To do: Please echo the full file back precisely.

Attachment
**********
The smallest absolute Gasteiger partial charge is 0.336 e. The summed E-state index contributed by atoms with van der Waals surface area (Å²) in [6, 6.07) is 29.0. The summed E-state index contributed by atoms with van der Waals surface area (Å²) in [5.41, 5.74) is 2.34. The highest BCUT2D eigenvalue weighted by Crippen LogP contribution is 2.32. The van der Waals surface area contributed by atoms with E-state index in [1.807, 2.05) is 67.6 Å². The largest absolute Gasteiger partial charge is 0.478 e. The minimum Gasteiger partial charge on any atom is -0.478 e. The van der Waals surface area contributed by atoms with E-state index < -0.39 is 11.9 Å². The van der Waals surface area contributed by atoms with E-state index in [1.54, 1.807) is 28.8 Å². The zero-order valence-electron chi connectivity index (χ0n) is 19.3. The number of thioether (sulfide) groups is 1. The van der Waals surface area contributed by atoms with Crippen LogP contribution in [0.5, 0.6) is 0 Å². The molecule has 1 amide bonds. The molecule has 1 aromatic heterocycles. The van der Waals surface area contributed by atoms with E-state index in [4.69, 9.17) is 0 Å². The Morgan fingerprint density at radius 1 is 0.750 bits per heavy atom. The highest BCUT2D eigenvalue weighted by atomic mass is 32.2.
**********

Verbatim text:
The smallest absolute Gasteiger partial charge is 0.336 e. The summed E-state index contributed by atoms with van der Waals surface area (Å²) in [6, 6.07) is 29.0. The summed E-state index contributed by atoms with van der Waals surface area (Å²) in [5.41, 5.74) is 2.34. The highest BCUT2D eigenvalue weighted by Crippen LogP contribution is 2.32. The van der Waals surface area contributed by atoms with E-state index in [1.807, 2.05) is 67.6 Å². The largest absolute Gasteiger partial charge is 0.478 e. The minimum Gasteiger partial charge on any atom is -0.478 e. The van der Waals surface area contributed by atoms with E-state index < -0.39 is 11.9 Å². The van der Waals surface area contributed by atoms with E-state index in [1.54, 1.807) is 28.8 Å². The zero-order valence-electron chi connectivity index (χ0n) is 19.3. The number of thioether (sulfide) groups is 1. The van der Waals surface area contributed by atoms with Crippen LogP contribution in [0.5, 0.6) is 0 Å². The molecule has 1 amide bonds. The molecule has 1 aromatic heterocycles. The van der Waals surface area contributed by atoms with E-state index in [4.69, 9.17) is 0 Å². The Morgan fingerprint density at radius 1 is 0.750 bits per heavy atom. The highest BCUT2D eigenvalue weighted by atomic mass is 32.2.